The Islamic State jihadist group has executed 2001 civilians as well as 420 of its own members in Syria since declaring its caliphate 18 months ago, a monitoring group said Tuesday.

Among the dead civilians were some 930 members of the Shuaitat tribe who rose up against the jihadist organization last year after it captured their homeland in eastern Syria, the Syrian Observatory for Human Rights said.

The jihadist group has executed 420 of its own members, mainly   foreign fighters, on charges of spying for foreign countries or because they were trying to escape and return home, the Britain-based monitoring group said.

Victims of Islamic State's executions in Syria also included over 1,000 government troops and loyalist militiamen as well as 253 rebel fighters and rival jihadists, the Observatory said.

On June 29, 2014, weeks after capturing swathes of neighbouring Iraq in a lightning offensive, the organization declared its leader Abu Bakr al-Baghdadi caliph and said he was entitled to the allegiance of all Muslims worldwide.

The group has deliberately cultivated a reputation for brutality with graphic videos showing executions of its prisoners, in an apparent effort to gain media attention and deter any opposition to its rule.

Islamic State has its origins in the Iraqi branch of al-Qaeda, but it split with the older jihadist organization when Islamic State sought to subsume its Syrian front organization, the al-Nusra Front, in 2013.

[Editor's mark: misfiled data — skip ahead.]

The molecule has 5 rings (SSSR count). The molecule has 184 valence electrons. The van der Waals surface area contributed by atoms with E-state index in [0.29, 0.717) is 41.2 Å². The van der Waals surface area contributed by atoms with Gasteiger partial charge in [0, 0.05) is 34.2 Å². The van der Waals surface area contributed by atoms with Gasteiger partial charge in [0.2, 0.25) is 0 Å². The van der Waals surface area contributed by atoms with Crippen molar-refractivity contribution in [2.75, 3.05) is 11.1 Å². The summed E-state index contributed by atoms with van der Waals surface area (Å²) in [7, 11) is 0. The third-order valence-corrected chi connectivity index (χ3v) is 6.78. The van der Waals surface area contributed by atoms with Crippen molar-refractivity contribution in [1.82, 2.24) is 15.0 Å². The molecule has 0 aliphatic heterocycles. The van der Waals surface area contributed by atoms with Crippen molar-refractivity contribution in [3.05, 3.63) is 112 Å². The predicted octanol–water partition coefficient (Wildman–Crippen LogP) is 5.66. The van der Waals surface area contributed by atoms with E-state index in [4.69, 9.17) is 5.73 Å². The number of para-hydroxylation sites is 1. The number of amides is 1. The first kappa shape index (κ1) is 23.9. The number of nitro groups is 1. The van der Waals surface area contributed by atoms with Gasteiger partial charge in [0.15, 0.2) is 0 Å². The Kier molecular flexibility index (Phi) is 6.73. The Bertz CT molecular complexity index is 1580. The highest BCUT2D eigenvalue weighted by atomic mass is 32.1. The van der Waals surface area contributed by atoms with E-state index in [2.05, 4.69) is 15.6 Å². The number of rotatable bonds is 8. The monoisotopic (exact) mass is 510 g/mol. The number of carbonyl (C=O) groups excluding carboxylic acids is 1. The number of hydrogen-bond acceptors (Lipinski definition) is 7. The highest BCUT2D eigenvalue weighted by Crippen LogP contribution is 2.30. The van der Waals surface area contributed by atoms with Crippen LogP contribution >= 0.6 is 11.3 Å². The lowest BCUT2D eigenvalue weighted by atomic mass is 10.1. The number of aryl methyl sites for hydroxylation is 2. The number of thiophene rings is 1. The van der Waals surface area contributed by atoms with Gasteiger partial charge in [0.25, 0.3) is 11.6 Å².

Al-Nusra's leader, Abu Mohammed al-Jaulani, resisted the move and his organization continues to fight alongside other rebels against the government of Syrian President Bashar al-Assad.

Islamic State, by contrast, is fighting for territory against Syrian rebels as well as Kurdish and government forces in both Iraq and Syria.

The United States has formed an international coalition targeting the group with air strikes as well as measures aimed at cutting its financial and arms supplies.

In the southern province of Daraa, Syrian government forces announced Tuesday that they seized a military base controlled by rebels, the Observatory and state media said.

State news agency SANA said government troops were also engaged in fierce clashes with rebels inside the neighbouring town of Sheikh Maskin in Daraa province.

Observatory director Rami Abdel-Rahman said the town is located on a strategic crossroads linking Damascus, the southern city of Daraa and the regime stronghold of Suweida to the east.

Rebels captured the town in November 2014 but were unable to capitalize on the gain when they failed to cut regime supply lines to Daraa city.

Daraa province, adjoining the Jordanian border, is a stronghold of more moderate rebel forces, although the al-Nusra Front was active in Sheikh Maskin.

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